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A doctor may suspect that a patient has metabolic syndrome if he or she has central/abdominal obesity and a sedentary lifestyle, but both laboratory and non-laboratory tests are important in establishing the diagnosis. Recommended tests include:

Laboratory tests

  • Glucose Usually a fasting glucose test is performed but, in some cases, a doctor also may order GTT (glucose tolerance test – several glucose tests that are taken before and at timed intervals after a glucose challenge). The goal of glucose testing is to determine whether a patient has diabetes or an impaired response to glucose.
  • Lipid profile Measures HDL, LDL and triglycerides. If the triglycerides are significantly elevated, a DLDL (direct measurement of the LDL) may need to be done.
  • Haemoglobin A1c (HbA1c). This is a measure of glucose control and can be used for the diagnosis of diabetes.

There are other laboratory tests that are not recommended for diagnosing metabolic syndrome but that may ordered by some doctors to provide additional information. They may include:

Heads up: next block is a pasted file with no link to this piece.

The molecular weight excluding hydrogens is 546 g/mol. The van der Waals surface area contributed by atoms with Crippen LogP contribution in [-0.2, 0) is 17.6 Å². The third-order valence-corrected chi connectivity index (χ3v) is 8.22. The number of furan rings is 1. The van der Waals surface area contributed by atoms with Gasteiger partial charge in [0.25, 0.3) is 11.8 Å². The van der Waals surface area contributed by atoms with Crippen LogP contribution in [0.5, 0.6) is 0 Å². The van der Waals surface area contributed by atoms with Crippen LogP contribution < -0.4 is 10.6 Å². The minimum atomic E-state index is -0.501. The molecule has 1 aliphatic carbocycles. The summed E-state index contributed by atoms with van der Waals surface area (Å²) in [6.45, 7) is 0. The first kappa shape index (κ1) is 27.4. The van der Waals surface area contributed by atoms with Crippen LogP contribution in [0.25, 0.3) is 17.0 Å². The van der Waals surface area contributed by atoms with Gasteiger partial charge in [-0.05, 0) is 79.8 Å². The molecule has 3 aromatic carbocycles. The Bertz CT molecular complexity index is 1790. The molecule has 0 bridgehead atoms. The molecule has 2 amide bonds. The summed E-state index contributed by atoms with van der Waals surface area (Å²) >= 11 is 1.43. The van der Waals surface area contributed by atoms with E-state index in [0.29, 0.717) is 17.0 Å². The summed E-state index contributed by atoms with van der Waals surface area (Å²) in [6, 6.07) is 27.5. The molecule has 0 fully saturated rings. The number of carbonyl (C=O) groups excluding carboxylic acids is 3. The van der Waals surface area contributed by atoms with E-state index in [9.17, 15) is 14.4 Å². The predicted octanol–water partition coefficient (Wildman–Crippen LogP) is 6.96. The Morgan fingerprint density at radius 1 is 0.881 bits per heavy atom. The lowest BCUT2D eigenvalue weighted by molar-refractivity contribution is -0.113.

• C-peptide. This is a reliable indicator of endogenous (a person's own) insulin production.
  • Insulin: The fasting insulin test is considered too variable to be clinically useful in diagnosing metabolic syndrome but, if measured, will usually be elevated in those affected.
  • Albumin/creatinine ratio: An early indicator of kidney disease, this test is used to help monitor diabetics and is recommended under the WHO criteria.
  • hs-CRP (highly sensitive C-reactive protein): A measure of low levels of inflammation that may be tested as part of an evaluation of cardiac risk.
  • sdLDL: This is a measurement of the number of smalll dense low-density lipoprotein molecules a person has. LDL varis in size, and the smaller denser molecules, which tend to form when elevated triglyerides and VLDL are present in the blood, are thought to be more aggressive in causing atherosclerosis. This test is performed as "LDL subclasses"assessment by electrophoresis. A Medicare rebate is available if Medicare criteria are met. These are cholestrol ≥6.5 mmol/L and triglyerides >4.0mmol/L or in the diagnosis of types III and IV hyperlipidemia.

Tests for which the clinical utility in diagnosing metabolic syndrome have not yet been established include plasminogen activator inhibitor-1 (PAI-1) and proinsulin.

Non-laboratory tests

  • Blood pressure - to check for hypertension
  • Weight and waist circumference - to document abdominal obesity
  • BMI (body mass index) - an alternate measure of obesity that is used by many doctors. It is calculated by taking: (weight in kilograms) / (height in metres squared).
    For example: (80 kg) / (1.7m X 1.7m) = a BMI of 27.7Kg/m². An adult with a BMI greater than 30 Kg/m² is considered obese. (This calculation does not, however, describe where the excess weight is on the body.)

Last Review Date: October 25, 2018